wikiHow to Be a Good Person After a Break Up

Just about everyone will go through a painful breakup at some point. You're not alone in being tempted to let your anger surface. However, taking the high road and trying to be a good person in spite of your pain can help you grow as an individual and get over the relationship. With time, you may even be able to repair your friendship.


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    Cut off all contact - for now. Cutting down interactions with your ex after a messy breakup will reduce the temptation to get into another screaming match. Even if you plan to stay friends with your ex, give yourself some space at first. Getting over the breakup will only be more difficult if you're constantly reminded of what you lost or why you're angry.
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    Find a safe way to release your rage. Hurt feelings are a natural consequence of a breakup, and allowing yourself to mourn the end of the relationship is part of moving on. Instead of directing your angry energy toward ranting about your ex, though, try to find an activity that will help you let out your emotions in a safe and constructive way. Try a new hobby, or revisit a favorite pastime.
    • A lot of people find that taking up an intense physical activity is the best way to do this. Showing aggression while playing a sport is one of the few socially acceptable ways to get angry, and the sheer exhaustion of hard work can distract you from the breakup. (And all the activity can help you tone up before you hit the dating scene again!)
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    Resist the urge to expose your ex's flaws. After breaking up with someone, you probably know all sorts of unsavory and unlikable things about him or her. As much as you want to trumpet these things to the world, hold off. As the old saying goes, dragging someone else through the mud gets you dirty, too. If the information is not directly relevant to the health or safety of another person, zip it.
    • If you really can't put off the temptation, write down everything nasty about your ex on a piece of paper. Fold it up and store it in a secret location, planning all along to eventually destroy it. When you finally feel like you're over the breakup, get rid of it.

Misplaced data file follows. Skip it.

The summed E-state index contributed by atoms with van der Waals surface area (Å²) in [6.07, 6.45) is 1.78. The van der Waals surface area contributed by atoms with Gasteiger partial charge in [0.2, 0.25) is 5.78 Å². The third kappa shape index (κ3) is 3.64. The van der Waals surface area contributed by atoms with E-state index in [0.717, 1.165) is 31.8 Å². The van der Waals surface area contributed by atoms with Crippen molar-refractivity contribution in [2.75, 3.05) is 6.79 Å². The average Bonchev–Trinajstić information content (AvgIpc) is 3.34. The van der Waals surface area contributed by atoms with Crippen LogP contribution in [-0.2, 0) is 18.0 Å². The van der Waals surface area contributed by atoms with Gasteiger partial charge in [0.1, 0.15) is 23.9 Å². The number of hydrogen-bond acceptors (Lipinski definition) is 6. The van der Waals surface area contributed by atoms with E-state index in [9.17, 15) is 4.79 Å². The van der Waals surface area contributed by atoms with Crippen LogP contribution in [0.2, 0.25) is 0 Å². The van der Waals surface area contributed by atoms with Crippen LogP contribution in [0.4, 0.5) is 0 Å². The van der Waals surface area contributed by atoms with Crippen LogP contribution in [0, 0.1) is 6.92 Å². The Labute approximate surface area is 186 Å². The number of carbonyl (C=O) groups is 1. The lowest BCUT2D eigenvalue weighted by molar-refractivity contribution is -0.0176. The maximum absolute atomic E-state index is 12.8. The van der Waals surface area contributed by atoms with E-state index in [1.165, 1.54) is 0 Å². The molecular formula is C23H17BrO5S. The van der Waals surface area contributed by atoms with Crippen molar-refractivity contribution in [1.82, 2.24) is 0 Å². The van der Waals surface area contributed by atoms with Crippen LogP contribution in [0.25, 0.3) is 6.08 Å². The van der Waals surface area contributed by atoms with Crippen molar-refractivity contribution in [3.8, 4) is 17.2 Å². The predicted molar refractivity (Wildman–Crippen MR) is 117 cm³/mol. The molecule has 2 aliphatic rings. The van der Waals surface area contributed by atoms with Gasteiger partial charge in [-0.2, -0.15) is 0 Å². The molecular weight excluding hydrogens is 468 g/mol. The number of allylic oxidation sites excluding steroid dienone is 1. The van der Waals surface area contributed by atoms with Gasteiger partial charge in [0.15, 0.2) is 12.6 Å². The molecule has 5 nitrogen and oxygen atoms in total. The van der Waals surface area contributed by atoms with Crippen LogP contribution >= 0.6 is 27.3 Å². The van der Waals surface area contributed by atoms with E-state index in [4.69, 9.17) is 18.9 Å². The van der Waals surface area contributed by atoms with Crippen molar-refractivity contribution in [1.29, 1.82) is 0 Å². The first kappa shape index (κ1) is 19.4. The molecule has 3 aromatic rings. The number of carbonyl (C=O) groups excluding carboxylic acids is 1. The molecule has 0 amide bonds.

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    Don't talk to everyone about the breakup. Of course you should discuss the breakup with a few trusted friends, but don't succumb to the temptation to broadcast the event to anyone who will listen - even if you only want to talk about how hurt you are. Keeping your mouth shut communicates that you can be trusted to keep private matters private.
    • If someone outside your immediate circle asks you directly about the issue, smile and politely say, "I'd rather not talk about it. Thanks for understanding."
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    Focus on your best qualities. Instead of dwelling on what it is about you that contributed to the breakup, turn your attention to appreciating your best traits. If you must, look in the mirror and say out loud what you like about yourself, or write down the compliments other people pay you in one easy-to-access location. Repeat these exercises as often as you need to. Building up your confidence will lessen the temptation to tear down your ex.
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    Acknowledge the good. There had to be something worthwhile about the relationship, or you wouldn't have entered it in the first place. Even if the majority of it was terrible, it still contributed to your personal growth in some way. Once you have a little distance from the breakup, take note of the valuable things you gained from dating your ex, and remember that you can't change the past - you can only learn from it.


  • Resist the urge to dive into another relationship right away. Instead, use this time to heal and work on yourself before you start directing your attention to dating someone else.
  • Delete your ex's phone number and email address (at least for now). Having access to this information when you're distressed could have negative consequences.
  • Don't use your mutual friends as ammunition. If someone you're close to wants to keep up a friendship with your ex, try to accept it gracefully.


  • If you possess sexual images of your ex, do not share them with anyone else and delete them immediately. If your ex is considered a minor in your jurisdiction, spreading those images could constitute sexual exploitation of a minor (a felony) even if you're a minor, as well.
  • Be aware that making defamatory or malicious remarks about your ex - whether it's in text or in speech - can potentially get you sued for libel or slander.

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Categories: Relationship Issues | Breaking Up